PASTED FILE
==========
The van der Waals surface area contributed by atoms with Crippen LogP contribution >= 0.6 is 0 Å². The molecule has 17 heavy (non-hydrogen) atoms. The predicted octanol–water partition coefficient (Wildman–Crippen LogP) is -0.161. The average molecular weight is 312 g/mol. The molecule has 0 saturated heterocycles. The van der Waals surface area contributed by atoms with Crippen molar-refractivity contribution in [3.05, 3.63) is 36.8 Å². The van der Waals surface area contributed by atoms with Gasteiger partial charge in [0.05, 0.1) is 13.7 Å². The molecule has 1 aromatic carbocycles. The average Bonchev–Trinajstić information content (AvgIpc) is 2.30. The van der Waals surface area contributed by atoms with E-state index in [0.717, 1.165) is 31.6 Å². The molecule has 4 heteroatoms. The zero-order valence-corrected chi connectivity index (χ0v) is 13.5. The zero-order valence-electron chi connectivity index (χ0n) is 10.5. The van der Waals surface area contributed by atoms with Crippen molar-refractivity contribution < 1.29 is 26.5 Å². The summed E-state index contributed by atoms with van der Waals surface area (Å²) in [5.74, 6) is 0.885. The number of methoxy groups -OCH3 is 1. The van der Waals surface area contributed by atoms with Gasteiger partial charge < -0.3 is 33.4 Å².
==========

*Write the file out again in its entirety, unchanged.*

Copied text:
The van der Waals surface area contributed by atoms with Crippen LogP contribution >= 0.6 is 0 Å². The molecule has 17 heavy (non-hydrogen) atoms. The predicted octanol–water partition coefficient (Wildman–Crippen LogP) is -0.161. The average molecular weight is 312 g/mol. The molecule has 0 saturated heterocycles. The van der Waals surface area contributed by atoms with Crippen molar-refractivity contribution in [3.05, 3.63) is 36.8 Å². The van der Waals surface area contributed by atoms with Gasteiger partial charge in [0.05, 0.1) is 13.7 Å². The molecule has 1 aromatic carbocycles. The average Bonchev–Trinajstić information content (AvgIpc) is 2.30. The van der Waals surface area contributed by atoms with E-state index in [0.717, 1.165) is 31.6 Å². The molecule has 4 heteroatoms. The zero-order valence-corrected chi connectivity index (χ0v) is 13.5. The zero-order valence-electron chi connectivity index (χ0n) is 10.5. The van der Waals surface area contributed by atoms with Crippen molar-refractivity contribution < 1.29 is 26.5 Å². The summed E-state index contributed by atoms with van der Waals surface area (Å²) in [5.74, 6) is 0.885. The number of methoxy groups -OCH3 is 1. The van der Waals surface area contributed by atoms with Gasteiger partial charge < -0.3 is 33.4 Å².